What does Imran Khan hope to accomplish with his multi-city protest campaign in Pakistan? Will PTI-PML talks succeed in stopping protests?
Is Pakistan really the 8th most dangerous country as claimed by a US-based group? Is Pakistan more unsafe than Mexico where the death toll from drug wars is higher and climbing?
Why are some Pakistanis critical of Malala's Nobel Prize?
What was the real voter turn-out in Indian-occupied Kashmir? Will India return to talks with Pakistan after the state elections in India?
ViewPoint from Overseas host Faraz Darvesh discusses these questions with panelists Sabahat Ashraf (iFaqeer), Misbah Azam (politicsinpakistan.com) andRiaz Haq (www.riazhaq.com)
Imran Khan's Karachi Protest; Malala's Nobel Reactions; Indian-Held Kashmir Elections from WBT TV on Vimeo.
India's Israel Envy: What If Modi Attacks Pakistan?
Drug War Death Toll in Mexico
Terror Deaths in Pakistan 2003-2014
Pak-China Strategic Ties
China Deal To Set New FDI Records in Pakistan
PTI, PAT Change the Face of Protest Rallies in Pakistan
Bailouts, Blackouts in Energy-Rich Pakistan
Viewpoint From Overseas-Vimeo
Viewpoint From Overseas-Youtube
The 11% voting in Srinagar is 2002 news.Check the bottom it states:
'Copyright © 2002 AFP. All rights reserved.'
India DOES NOT currently have a Deputy Prime Minister and LK Advani is retired.
Time for you to consider retirement.
Anon: "The 11% voting in Srinagar is 2002 news.Check the bottom it states"
Yes, thank you.
Let's wait and see the Srinagar turn-out this year. It is traditionally very low.
All the eight constituencies of Srinagar district together registered an increase in the voter turn out — 28 per cent — which was six per cent more compared to that in 2008 Assembly election. It was a mere 10.71 per cent for these constituencies in the recent Lok Sabha elections.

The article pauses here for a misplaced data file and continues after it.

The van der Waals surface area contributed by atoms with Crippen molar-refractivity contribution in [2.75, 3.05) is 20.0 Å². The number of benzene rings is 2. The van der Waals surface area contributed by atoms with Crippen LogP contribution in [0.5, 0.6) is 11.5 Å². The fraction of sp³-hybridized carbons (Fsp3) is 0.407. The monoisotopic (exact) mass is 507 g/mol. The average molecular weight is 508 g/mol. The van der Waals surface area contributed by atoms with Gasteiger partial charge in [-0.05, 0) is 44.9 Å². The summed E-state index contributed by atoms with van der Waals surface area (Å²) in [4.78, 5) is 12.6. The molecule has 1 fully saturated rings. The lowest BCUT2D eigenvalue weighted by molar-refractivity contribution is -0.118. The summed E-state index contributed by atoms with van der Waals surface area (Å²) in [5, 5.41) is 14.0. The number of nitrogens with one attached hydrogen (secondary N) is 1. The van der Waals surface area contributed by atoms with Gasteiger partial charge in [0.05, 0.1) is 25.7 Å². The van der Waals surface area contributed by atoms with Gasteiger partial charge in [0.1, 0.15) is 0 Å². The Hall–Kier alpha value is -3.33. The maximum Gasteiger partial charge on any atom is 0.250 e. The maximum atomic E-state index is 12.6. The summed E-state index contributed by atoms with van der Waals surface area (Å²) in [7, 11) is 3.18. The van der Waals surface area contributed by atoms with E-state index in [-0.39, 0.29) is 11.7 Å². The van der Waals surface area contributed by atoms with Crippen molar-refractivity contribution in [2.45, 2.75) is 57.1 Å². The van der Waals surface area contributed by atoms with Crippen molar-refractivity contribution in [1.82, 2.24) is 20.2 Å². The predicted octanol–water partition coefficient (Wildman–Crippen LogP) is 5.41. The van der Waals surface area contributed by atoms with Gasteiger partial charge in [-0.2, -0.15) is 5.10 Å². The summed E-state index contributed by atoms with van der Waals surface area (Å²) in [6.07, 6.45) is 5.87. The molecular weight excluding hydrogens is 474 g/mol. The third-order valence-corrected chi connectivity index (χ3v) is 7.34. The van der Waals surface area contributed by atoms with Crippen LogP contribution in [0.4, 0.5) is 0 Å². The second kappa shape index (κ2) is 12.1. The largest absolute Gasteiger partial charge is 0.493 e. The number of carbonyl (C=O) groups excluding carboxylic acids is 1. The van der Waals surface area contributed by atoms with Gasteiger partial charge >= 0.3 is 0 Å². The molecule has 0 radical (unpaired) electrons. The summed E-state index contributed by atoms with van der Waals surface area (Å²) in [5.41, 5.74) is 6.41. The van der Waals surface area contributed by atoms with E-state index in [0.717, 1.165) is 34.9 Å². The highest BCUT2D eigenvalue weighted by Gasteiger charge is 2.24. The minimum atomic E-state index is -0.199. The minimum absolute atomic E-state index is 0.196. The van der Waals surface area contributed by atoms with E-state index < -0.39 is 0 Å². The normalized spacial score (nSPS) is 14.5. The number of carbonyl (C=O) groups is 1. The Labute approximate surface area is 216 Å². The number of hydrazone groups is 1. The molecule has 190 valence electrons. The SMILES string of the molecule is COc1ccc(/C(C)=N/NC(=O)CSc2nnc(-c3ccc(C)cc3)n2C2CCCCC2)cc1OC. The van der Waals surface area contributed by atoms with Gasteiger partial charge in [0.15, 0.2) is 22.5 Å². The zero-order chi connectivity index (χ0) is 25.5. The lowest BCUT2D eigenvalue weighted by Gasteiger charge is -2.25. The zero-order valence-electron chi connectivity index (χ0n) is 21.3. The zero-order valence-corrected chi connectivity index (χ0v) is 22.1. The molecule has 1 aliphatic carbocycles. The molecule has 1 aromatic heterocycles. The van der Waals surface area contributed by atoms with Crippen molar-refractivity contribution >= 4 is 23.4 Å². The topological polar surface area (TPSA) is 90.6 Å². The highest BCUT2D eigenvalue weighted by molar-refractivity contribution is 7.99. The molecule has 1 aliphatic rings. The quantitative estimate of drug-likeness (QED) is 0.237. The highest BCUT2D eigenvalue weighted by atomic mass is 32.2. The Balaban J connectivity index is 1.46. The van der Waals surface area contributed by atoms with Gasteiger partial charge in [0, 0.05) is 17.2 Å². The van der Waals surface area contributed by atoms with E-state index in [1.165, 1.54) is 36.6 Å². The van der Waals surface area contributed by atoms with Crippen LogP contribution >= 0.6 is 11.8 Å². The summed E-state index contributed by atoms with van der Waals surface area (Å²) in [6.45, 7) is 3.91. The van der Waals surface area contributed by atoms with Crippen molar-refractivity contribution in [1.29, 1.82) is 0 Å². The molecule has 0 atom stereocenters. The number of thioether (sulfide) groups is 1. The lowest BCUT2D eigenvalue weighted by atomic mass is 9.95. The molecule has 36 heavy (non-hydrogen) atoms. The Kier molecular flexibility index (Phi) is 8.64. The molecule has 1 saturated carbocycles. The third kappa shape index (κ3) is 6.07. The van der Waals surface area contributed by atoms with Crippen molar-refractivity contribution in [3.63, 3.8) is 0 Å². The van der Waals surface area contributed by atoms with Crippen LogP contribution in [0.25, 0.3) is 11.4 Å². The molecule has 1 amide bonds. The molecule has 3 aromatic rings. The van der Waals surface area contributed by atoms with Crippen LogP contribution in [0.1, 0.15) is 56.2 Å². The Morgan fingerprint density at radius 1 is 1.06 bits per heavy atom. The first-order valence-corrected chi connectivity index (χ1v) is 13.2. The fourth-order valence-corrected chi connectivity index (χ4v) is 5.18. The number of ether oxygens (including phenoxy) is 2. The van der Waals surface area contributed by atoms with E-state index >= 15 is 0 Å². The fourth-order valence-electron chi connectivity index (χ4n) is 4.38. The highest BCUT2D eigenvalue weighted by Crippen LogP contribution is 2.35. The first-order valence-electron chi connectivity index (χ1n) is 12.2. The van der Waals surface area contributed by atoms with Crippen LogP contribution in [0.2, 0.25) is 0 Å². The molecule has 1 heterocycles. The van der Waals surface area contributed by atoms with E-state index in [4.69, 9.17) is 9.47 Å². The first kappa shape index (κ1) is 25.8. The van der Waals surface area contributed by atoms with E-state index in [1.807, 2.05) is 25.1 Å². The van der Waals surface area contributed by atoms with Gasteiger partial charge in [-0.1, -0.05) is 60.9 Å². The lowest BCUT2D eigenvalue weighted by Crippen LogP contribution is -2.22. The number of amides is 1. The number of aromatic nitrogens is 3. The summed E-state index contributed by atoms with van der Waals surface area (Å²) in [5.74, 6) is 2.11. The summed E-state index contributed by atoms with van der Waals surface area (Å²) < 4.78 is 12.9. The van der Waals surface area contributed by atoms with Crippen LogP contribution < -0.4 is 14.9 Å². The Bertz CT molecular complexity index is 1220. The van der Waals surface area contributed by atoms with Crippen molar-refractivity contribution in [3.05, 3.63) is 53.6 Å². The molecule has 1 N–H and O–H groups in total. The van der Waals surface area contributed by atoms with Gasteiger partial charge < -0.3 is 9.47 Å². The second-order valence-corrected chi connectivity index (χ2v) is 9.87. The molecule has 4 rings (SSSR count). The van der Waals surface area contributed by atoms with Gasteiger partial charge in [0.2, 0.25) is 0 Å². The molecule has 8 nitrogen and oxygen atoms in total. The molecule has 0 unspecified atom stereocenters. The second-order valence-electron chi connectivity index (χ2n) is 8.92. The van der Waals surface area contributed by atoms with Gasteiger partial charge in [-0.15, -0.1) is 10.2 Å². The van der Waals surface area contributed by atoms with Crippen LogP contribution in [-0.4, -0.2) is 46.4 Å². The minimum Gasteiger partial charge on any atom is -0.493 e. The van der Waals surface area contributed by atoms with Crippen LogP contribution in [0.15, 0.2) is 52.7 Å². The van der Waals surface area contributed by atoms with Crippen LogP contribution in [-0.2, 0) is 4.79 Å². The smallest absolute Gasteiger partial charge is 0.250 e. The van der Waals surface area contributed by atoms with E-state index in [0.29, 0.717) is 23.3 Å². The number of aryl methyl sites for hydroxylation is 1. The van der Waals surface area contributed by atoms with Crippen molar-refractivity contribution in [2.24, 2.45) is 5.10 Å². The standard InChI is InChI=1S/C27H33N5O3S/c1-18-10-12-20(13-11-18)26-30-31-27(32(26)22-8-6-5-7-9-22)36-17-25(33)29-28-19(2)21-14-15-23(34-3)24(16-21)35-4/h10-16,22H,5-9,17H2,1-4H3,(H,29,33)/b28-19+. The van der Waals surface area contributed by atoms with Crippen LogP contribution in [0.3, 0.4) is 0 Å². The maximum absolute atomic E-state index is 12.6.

It was 66.6 per cent in the Assembly polls in 1987, 19.24 per cent in 1996, 11.17 per cent in 2002 and 21.93 per cent in 2008, according to official data.
FYI: 1987 elections with 66.6% reported turnout are widely believed to have been massively rigged by India.
^^RH: "What was the real voter turn-out in Indian-occupied Kashmir?
The link you have provided is to an article describing elections in 2002.
Please correct it.
Pakistan’s prime minister ordered emergency measures to increase petrol supplies, as the deepening fuel crisis in the south Asian country threatened to further undermine confidence in Nawaz Sharif’s government.
Motorists lined up to fill their tanks outside petrol stations across Pakistan amid fears that existing stocks would run out.
“We have moved back to the stone age,” said Ikram Khan, an Islamabad taxi driver as he waited to buy fuel behind as many as 30 cars. “Soon, we will need to build stables for horses, because that will be the only means of transport left in our country,” he joked.
Critics said the fuel crisis further tarnished Mr Sharif’s already weak credentials, amid mounting criticism of the failure of his government to tackle the worsening security conditions caused by Taliban-related militant attacks.
“While smart countries are stocking up on fuel as global oil prices fall, Pakistan failed to anticipate the coming demand,” a senior government official said. “It is a mess.”
Hafeez Pasha, a respected economist and former government minister, said the fuel crisis illustrated how the government had “lost its writ”. “Their inability to rule has been badly exposed . . . this government must be asked to go. This can’t go on,” he said.
According to officials, the crisis began earlier this month when banks refused to extend further credit to Pakistan State Oil, the state-owned fuel importer, to pay for imports beyond its existing credit of Rs200bn ($2bn).
PSO has also failed to collect money it was meant to receive from privately run electricity generation companies, who in turn are owed large payments by government-owned power distribution companies. One economist said this could amount to a further Rs50bn.
However, a senior finance ministry official said the failure to build up fuel stocks was due to the ministry seeking to maintain tight control of expenditure on oil imports to keep within spending limits agreed with the International Monetary Fund under a loan programme. “This problem has mainly been driven by fiscal issues” he said.
Pakistan’s worsening security environment was illustrated by a vicious Taliban attack on a school in Peshawar last month.
In the wake of the attack, the Pakistan army, led by General Raheel Sharif, has taken charge of security policies, pressing politicians to amend the constitution and creating courts presided over by military officers to try terrorism-related suspects.
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